Dualtone ProjectsScott Robinson on Dualtone’s latest release: Lonesome, Onry and Mean: A Tribute to Waylon Jennings When we did the Johnny Cash tribute [Dressed in Black], 5/03/2003 8:00 AM Eastern
Scott Robinson on Dualtone’s latest release: Lonesome, Onry and Mean: A Tribute to Waylon Jennings
When we did the Johnny Cash tribute [Dressed in Black], we wanted to do something retro, back to the Sun Studios days, and at the end of the day, after we had the complete body of work and looked at it, it was a blast! The artists were great to work with, and we felt like we made something that was really beautiful in our own Dualtone way. Then, with the passing of Waylon a year ago—and considering influential he’s been within, not only just country but music in general—we felt like we had an opportunity to do something in his honor. We started talking to some artists, and they gave really great feedback, but we decided to do something more diverse from an artistic standpoint [from the Cash tribute]. And if you listen to the record, it’s a really diverse record. It doesn’t follow one stylistic theme. You’ve got Norah Jones and Henry Rollins and John Doe. We decided, let’s go after these artists and see who wants to be involved in it, and we got a great response.
Norah Jones, when we approached, we thought the odds were one in a million, and she came back saying, “Oh, man, I’d be honored to. This will be the coolest thing ever,” and my respect for her went up so high. Here’s an artist that’s so big, that everybody’s pulling every which way, and here she is doing something for a little company called Dualtone for Waylon. How cool is that? She’s a true artist, just like John Doe and Dave Alvin, and she made a beautiful track, recorded in New York and produced by her and her band. It was a beautiful project. That is the perfect example of the kind of records we want to continue to put out.
We played the record for Jessie Coulter [Jennings’ wife] when it was done, and she just flipped out. Her exact words were “Waylon loves this record.” And we were like, “Wow, good, that’s all that counts.” I don’t care what people think, who buys it; we’ve done what we set out to do.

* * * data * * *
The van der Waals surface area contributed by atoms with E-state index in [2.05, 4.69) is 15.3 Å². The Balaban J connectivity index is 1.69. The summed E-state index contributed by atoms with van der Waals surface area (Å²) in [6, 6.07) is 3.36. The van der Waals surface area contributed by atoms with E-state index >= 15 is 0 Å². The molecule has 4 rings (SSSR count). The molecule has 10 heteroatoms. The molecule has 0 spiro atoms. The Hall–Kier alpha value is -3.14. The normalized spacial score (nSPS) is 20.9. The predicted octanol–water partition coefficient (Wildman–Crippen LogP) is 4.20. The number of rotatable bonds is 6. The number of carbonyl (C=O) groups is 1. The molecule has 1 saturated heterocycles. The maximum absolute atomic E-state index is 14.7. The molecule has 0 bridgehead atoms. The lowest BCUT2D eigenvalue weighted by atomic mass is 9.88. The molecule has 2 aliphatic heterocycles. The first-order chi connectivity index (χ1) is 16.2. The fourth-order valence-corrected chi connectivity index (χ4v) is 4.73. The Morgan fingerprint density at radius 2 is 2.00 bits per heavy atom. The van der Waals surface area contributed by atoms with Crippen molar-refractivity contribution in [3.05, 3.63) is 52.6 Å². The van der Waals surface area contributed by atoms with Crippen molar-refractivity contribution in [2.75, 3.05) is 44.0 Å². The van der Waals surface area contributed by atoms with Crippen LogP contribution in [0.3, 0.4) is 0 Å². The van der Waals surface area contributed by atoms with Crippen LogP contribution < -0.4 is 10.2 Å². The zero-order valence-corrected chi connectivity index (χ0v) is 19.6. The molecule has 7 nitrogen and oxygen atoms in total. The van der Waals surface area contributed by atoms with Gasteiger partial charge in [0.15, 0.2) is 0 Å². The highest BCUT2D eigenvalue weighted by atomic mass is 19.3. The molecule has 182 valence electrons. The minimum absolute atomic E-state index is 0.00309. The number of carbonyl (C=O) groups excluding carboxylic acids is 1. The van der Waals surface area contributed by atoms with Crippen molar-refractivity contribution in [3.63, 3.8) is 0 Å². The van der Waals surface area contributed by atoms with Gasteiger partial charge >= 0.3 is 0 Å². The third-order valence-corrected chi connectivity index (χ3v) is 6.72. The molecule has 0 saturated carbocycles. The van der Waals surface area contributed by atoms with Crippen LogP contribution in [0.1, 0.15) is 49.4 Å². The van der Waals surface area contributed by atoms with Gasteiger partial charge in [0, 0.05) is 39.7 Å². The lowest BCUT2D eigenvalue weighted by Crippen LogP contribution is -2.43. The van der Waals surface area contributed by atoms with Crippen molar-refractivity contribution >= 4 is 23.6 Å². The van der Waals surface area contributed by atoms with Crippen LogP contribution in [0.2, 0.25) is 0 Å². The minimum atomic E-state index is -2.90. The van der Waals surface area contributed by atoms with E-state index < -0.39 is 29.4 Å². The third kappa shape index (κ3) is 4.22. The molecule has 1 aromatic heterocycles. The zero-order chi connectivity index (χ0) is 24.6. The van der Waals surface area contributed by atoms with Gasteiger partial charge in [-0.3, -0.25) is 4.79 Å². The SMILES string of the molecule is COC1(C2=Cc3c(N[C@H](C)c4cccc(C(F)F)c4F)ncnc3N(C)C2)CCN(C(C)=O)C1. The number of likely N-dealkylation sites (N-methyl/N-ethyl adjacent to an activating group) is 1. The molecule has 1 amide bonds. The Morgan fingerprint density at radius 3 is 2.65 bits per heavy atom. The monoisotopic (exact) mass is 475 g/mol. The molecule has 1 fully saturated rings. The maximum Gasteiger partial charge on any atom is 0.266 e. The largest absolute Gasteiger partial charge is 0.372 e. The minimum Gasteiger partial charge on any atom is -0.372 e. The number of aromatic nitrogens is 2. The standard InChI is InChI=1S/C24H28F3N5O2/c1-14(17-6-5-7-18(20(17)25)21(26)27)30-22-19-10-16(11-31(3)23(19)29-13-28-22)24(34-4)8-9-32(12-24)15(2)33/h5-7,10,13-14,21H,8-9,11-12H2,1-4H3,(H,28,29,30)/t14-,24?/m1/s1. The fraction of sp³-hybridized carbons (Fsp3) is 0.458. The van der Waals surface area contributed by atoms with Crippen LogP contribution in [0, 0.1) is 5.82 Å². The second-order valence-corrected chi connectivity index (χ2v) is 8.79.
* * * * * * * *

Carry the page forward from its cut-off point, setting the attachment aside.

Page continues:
And the latest addition to their roster:
We signed this beautiful, young female artist by the name of June Carter Cash. She just turned 73, and we just got done making a record. It was one of Dan’s [Herrington] and my proudest moments in the business. The album is coming out late summer, early fall. It’s so beautiful, because this is not about radio. This is not about playing the charts. This is about a cornerstone of American culture, and sharing that with people.
We made this record half in Nashville at her studio here in Nashville, and half was made up in the Clinch Mountains at the Carter Family estate, on the front porch and in the living room of the Carter Family Estate, and it was the most spiritual, magical process I’ve ever experienced in making a record. John [Cash] was there and sings on half the record.
Someone approached us about one of her records. She made a record three years ago called Press On, on a [now defunct] label called Risk, and someone said, “Hey, would you be interested in buying that master and reissuing it?” It won a Grammy, but it won a Grammy after the company went bankrupt, so we heard it and we were like, “Yeah, this is beautiful music.” Is it going to sell millions? Probably not, but it needs to be available to the masses, because it’s really special. Once we got involved in that, we ended up meeting June, and we said, “June, you know, if you want to make a record, go make a record, and we’ll put it out.”
The day we met June was such a cool day, because she had us over for lunch at her house, and it was a beautiful afternoon. After lunch, we went up to another room, and she gets the autoharp out and starts playing us songs that she wants to record. And then John comes in the room, sits down with her, and for 20 minutes, a half-hour, Dan and I get a private concert by her and John: songs they want to do together for the record. And we thought, “We’ve got to share this. We’ve got to make sure people hear this.” And what’s really cool about it is we took it a step further, and we’re doing our first DVD project around this record, because we filmed the whole recording process. It will be the making of the record, and the history of June. She’s got so many rich, beautiful stories about her life, and her and John, and that’s a great Dualtone project. As much as I want radio stuff, there’s stuff that I don’t think the majors would have the patience or the time to explore and pursue, and we can.
So, there will be two separate pieces. A record that comes out first, and then a DVD which will come out after that, and now it’s really exciting, because we’re getting some calls from L.A. and New York from production companies who want, possibly, to do a feature TV piece around this record, and about June. It’s starting to snowball in a very beautiful way, which I think is great for June and the Carter Family, and great for the Dualtone label.